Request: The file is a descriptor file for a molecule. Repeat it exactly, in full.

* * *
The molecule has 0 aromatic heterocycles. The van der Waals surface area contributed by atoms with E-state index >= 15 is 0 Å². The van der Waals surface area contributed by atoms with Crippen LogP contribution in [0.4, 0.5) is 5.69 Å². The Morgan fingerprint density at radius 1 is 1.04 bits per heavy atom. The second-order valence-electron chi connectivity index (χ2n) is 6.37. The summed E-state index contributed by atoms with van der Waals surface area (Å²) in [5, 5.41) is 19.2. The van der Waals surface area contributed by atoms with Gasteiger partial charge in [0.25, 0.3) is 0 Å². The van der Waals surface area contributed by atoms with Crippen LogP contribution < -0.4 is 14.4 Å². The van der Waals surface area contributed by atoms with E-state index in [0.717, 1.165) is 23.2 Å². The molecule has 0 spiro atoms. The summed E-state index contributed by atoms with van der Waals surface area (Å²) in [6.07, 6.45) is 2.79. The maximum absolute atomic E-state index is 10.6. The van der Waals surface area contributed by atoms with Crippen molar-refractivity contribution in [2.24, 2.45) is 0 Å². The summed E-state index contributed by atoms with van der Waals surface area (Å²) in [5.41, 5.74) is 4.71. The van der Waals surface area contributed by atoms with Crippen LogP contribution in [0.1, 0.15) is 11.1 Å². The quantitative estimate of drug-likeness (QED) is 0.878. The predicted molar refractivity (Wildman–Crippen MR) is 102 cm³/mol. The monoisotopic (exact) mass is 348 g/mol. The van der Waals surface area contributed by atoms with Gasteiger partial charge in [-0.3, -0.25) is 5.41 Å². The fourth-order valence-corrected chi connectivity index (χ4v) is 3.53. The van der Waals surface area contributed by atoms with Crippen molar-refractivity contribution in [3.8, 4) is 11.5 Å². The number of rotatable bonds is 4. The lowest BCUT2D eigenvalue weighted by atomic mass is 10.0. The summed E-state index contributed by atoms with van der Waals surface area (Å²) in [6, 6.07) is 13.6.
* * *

The molecule has 0 aromatic heterocycles. The van der Waals surface area contributed by atoms with E-state index >= 15 is 0 Å². The van der Waals surface area contributed by atoms with Crippen LogP contribution in [0.4, 0.5) is 5.69 Å². The Morgan fingerprint density at radius 1 is 1.04 bits per heavy atom. The second-order valence-electron chi connectivity index (χ2n) is 6.37. The summed E-state index contributed by atoms with van der Waals surface area (Å²) in [5, 5.41) is 19.2. The van der Waals surface area contributed by atoms with Gasteiger partial charge in [0.25, 0.3) is 0 Å². The van der Waals surface area contributed by atoms with Crippen LogP contribution < -0.4 is 14.4 Å². The van der Waals surface area contributed by atoms with E-state index in [0.717, 1.165) is 23.2 Å². The molecule has 0 spiro atoms. The summed E-state index contributed by atoms with van der Waals surface area (Å²) in [6.07, 6.45) is 2.79. The maximum absolute atomic E-state index is 10.6. The van der Waals surface area contributed by atoms with Crippen molar-refractivity contribution in [2.24, 2.45) is 0 Å². The summed E-state index contributed by atoms with van der Waals surface area (Å²) in [5.41, 5.74) is 4.71. The van der Waals surface area contributed by atoms with Crippen LogP contribution in [0.1, 0.15) is 11.1 Å². The quantitative estimate of drug-likeness (QED) is 0.878. The predicted molar refractivity (Wildman–Crippen MR) is 102 cm³/mol. The monoisotopic (exact) mass is 348 g/mol. The van der Waals surface area contributed by atoms with Gasteiger partial charge in [-0.3, -0.25) is 5.41 Å². The fourth-order valence-corrected chi connectivity index (χ4v) is 3.53. The van der Waals surface area contributed by atoms with Crippen molar-refractivity contribution in [3.8, 4) is 11.5 Å². The number of rotatable bonds is 4. The lowest BCUT2D eigenvalue weighted by atomic mass is 10.0. The summed E-state index contributed by atoms with van der Waals surface area (Å²) in [6, 6.07) is 13.6.